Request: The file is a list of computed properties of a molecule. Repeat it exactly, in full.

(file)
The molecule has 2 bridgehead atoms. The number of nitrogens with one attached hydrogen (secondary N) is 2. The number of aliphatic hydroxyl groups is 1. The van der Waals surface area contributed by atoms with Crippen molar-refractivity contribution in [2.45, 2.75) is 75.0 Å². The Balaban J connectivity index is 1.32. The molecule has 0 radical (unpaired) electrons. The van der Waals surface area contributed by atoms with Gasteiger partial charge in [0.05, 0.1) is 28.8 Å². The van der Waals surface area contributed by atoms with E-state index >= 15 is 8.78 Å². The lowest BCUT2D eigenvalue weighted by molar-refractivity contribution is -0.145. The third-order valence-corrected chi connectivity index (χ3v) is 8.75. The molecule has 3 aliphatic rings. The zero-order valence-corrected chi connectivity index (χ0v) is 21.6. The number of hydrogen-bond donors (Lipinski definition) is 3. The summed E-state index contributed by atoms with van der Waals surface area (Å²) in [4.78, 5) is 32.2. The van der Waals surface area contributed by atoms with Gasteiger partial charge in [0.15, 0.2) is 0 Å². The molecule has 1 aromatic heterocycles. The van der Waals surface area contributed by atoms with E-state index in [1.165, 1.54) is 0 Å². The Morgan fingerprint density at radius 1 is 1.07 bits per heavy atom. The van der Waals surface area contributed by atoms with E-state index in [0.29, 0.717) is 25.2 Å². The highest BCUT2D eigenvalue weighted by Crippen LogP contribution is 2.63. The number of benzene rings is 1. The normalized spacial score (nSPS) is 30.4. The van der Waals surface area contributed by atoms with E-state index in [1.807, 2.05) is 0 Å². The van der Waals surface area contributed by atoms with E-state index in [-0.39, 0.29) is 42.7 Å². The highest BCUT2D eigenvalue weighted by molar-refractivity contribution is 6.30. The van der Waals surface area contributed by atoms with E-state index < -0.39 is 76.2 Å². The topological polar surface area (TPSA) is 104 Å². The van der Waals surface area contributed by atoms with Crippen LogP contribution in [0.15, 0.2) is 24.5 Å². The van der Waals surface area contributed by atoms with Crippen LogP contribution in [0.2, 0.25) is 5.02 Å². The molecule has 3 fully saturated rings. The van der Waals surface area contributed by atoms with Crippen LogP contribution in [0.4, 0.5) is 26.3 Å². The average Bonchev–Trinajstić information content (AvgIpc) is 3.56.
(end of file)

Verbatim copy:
The molecule has 2 bridgehead atoms. The number of nitrogens with one attached hydrogen (secondary N) is 2. The number of aliphatic hydroxyl groups is 1. The van der Waals surface area contributed by atoms with Crippen molar-refractivity contribution in [2.45, 2.75) is 75.0 Å². The Balaban J connectivity index is 1.32. The molecule has 0 radical (unpaired) electrons. The van der Waals surface area contributed by atoms with Gasteiger partial charge in [0.05, 0.1) is 28.8 Å². The van der Waals surface area contributed by atoms with E-state index >= 15 is 8.78 Å². The lowest BCUT2D eigenvalue weighted by molar-refractivity contribution is -0.145. The third-order valence-corrected chi connectivity index (χ3v) is 8.75. The molecule has 3 aliphatic rings. The zero-order valence-corrected chi connectivity index (χ0v) is 21.6. The number of hydrogen-bond donors (Lipinski definition) is 3. The summed E-state index contributed by atoms with van der Waals surface area (Å²) in [4.78, 5) is 32.2. The van der Waals surface area contributed by atoms with Gasteiger partial charge in [0.15, 0.2) is 0 Å². The molecule has 1 aromatic heterocycles. The van der Waals surface area contributed by atoms with E-state index in [1.165, 1.54) is 0 Å². The Morgan fingerprint density at radius 1 is 1.07 bits per heavy atom. The van der Waals surface area contributed by atoms with E-state index in [0.29, 0.717) is 25.2 Å². The highest BCUT2D eigenvalue weighted by Crippen LogP contribution is 2.63. The number of benzene rings is 1. The normalized spacial score (nSPS) is 30.4. The van der Waals surface area contributed by atoms with E-state index in [1.807, 2.05) is 0 Å². The van der Waals surface area contributed by atoms with E-state index in [-0.39, 0.29) is 42.7 Å². The highest BCUT2D eigenvalue weighted by molar-refractivity contribution is 6.30. The van der Waals surface area contributed by atoms with E-state index < -0.39 is 76.2 Å². The topological polar surface area (TPSA) is 104 Å². The van der Waals surface area contributed by atoms with Crippen LogP contribution in [0.15, 0.2) is 24.5 Å². The van der Waals surface area contributed by atoms with Crippen LogP contribution in [0.2, 0.25) is 5.02 Å². The molecule has 3 fully saturated rings. The van der Waals surface area contributed by atoms with Crippen LogP contribution in [0.4, 0.5) is 26.3 Å². The average Bonchev–Trinajstić information content (AvgIpc) is 3.56.